Investigating Techniques to Reduce Evaporation from Small Reservoirs in Australia
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Climate change has been posing a great pressure on water resources, particularly in Australia. In South-East Queensland (SEQ), the annual evaporation is expected to rise by about 16 per cent in the next 60 years due to increasing greenhouse gas emissions. As the region relies on a large volume of stored water, the minimisation of evaporation is a key factor in guaranteeing availability of water in the future. This paper analyses the efficiency of some existing techniques in reducing evaporation from small dams within SEQ. The use of suspended covers, destratification systems and windbreaks was investigated using modelling. Of these techniques, suspended covers showed the greatest potential for reducing evaporation (in the order of 88 per cent). The efficiency of windbreaks was around 27 per cent, while the use of destratification system did not change evaporation rates. These results are encouraging, and further research is warranted to determine the cost-effectiveness and environmental impacts of the use of suspended covers and windbreaks to reduce evaporation from small dams.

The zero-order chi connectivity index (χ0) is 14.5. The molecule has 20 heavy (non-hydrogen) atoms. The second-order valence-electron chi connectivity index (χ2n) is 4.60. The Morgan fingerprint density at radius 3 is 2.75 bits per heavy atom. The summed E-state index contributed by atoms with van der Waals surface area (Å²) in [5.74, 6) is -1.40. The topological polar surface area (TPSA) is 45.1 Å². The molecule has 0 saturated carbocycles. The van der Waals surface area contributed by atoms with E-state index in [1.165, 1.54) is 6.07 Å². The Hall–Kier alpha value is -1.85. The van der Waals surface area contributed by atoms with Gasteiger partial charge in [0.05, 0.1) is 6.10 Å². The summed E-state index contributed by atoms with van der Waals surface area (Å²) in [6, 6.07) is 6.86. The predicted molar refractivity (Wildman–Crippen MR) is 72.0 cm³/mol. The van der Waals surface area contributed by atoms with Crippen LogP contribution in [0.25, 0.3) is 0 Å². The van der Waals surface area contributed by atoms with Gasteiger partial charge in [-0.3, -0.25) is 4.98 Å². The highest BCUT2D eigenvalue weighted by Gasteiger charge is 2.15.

Proceedings of the 34th IAHR World Congress 33rd Hydrology & Water Resources Symposium 10th Conference on Hydraulics in Water Engineering
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Water Resources Engineering